Time to catch up on the Round Up.
Next up, Marilyn Singer!
With a writing career that has spanned 35 years and bibliography that includes approximately 90 titles, how do you briefly introduce Marilyn Singer? Do you discuss her many genres? Name one and she has written something that we can categorize under that heading. Awards? Too numerous to list.
Marilyn started her writing career creating teachers’ guides for filmstrips. Her first children’s book, The Dog Who Thought He Wasn’t (Dutton, 1976), was a departure from her then typical norm of poetry, but it felt right, and so it began.
Marilyn is not only prolific, but passionate. Her many titles reflect personal events and interests. Through her works her love of animals is present as is her personal beliefs in social equality and discourse. Many of her nonfiction works were created because of annoyance: “When I heard one too many folks call a wasp a bee, or a gorilla a monkey… I got bugged enough to write A Wasp is Not a Bee (Holt, 1995)… Then there was a the time at Prospect Park Zoo when a little boy asked his mom why baboons have such big red butts.. the mother loudly replied ‘Because they’re sick.’ Instead of howling at her I came up with Bottoms Up!” (Holt, 1998). While irritation may have spurred these and other titles, her writing shows nothing but respect for her young audience.
The world of children’s poetry has been gifted with Marilyn’s talent. Her most recent contribution to this world was the invention of a new poetic form, the “reverso.” Seemingly simple, the poems, read in the traditional manner, hold one meaning, and when reversed, an entirely new one. She used this form in her 2010 title Mirror, Mirror: A Book of Reversible Verse (Dutton, 2010), which fits in perfectly with the subject of the title, fairytales, from both the point of view of the traditional hero and the villain. Mirror, Mirror is included on this year’s Texas Bluebonnet Master List. Her most recent books are: Tallulah’s Tutu and Twosomes: Love Poems from the Animal Kingdom.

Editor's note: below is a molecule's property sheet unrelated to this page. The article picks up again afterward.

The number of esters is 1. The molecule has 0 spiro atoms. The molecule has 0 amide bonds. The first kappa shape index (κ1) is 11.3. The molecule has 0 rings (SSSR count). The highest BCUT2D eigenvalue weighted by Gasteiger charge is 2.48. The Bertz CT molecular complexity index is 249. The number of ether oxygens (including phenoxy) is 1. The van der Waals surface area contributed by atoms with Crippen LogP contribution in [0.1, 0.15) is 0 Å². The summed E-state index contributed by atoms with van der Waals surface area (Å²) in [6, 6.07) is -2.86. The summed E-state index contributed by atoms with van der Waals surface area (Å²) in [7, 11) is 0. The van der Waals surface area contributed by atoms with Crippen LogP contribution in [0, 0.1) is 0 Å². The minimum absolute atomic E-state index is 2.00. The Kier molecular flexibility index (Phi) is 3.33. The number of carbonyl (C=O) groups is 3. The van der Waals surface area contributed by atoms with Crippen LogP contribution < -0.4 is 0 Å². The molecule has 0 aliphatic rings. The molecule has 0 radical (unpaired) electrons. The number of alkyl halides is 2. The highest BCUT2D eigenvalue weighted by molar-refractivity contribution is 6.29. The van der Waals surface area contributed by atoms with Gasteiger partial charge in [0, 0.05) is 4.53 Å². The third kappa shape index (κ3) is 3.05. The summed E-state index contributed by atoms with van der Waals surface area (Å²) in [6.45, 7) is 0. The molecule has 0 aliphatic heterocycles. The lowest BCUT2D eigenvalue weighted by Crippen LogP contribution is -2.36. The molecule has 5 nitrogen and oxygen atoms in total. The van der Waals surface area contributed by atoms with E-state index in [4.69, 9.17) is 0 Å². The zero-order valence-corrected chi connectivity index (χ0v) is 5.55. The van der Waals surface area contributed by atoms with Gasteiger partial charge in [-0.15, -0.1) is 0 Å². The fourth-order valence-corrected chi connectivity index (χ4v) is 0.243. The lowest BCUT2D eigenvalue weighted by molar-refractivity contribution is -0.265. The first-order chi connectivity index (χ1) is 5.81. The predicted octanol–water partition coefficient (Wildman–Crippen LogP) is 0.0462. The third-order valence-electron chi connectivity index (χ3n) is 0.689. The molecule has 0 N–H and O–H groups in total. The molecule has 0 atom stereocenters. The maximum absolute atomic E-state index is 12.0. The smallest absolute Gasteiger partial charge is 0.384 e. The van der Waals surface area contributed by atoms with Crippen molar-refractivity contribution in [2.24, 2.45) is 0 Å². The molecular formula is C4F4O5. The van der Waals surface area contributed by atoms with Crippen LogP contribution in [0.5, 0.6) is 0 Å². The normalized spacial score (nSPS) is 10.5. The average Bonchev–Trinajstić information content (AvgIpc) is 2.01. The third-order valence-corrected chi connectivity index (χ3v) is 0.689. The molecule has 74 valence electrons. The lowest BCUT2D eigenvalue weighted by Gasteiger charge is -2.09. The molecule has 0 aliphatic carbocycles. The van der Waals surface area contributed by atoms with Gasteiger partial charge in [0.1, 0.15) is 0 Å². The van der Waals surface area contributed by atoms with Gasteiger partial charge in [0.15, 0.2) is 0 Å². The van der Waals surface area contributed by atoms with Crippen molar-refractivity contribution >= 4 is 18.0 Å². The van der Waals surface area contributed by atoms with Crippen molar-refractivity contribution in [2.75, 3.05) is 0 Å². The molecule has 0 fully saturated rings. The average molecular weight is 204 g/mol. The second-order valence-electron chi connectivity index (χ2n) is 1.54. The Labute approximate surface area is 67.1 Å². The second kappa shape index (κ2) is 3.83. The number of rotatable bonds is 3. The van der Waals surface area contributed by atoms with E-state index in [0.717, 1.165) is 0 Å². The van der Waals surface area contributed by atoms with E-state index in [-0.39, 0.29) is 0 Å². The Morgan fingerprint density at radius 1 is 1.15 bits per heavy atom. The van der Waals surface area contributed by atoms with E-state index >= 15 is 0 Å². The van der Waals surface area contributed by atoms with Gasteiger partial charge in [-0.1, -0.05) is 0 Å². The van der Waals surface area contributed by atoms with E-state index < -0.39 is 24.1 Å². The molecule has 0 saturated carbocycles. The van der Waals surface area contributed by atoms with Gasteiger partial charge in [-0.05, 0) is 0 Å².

Throughout her career you will see two common denominators: her respect for her audience and her love of words. Marilyn states “And what better to do with such enchantment than to bring the magic to other, children in particular, by becoming a writer?”
Here, Marilyn reads the "Hansel and Gretel" poem from Mirror, Mirror. She manages to be BOTH the witch AND Gretel with her masterful delivery!
Image credit: SV; Marianne Follis
Thanks to Marianne Follis for research and writing our intros!
Posting (not poem) by Sylvia M. Vardell © 2011. All rights reserved.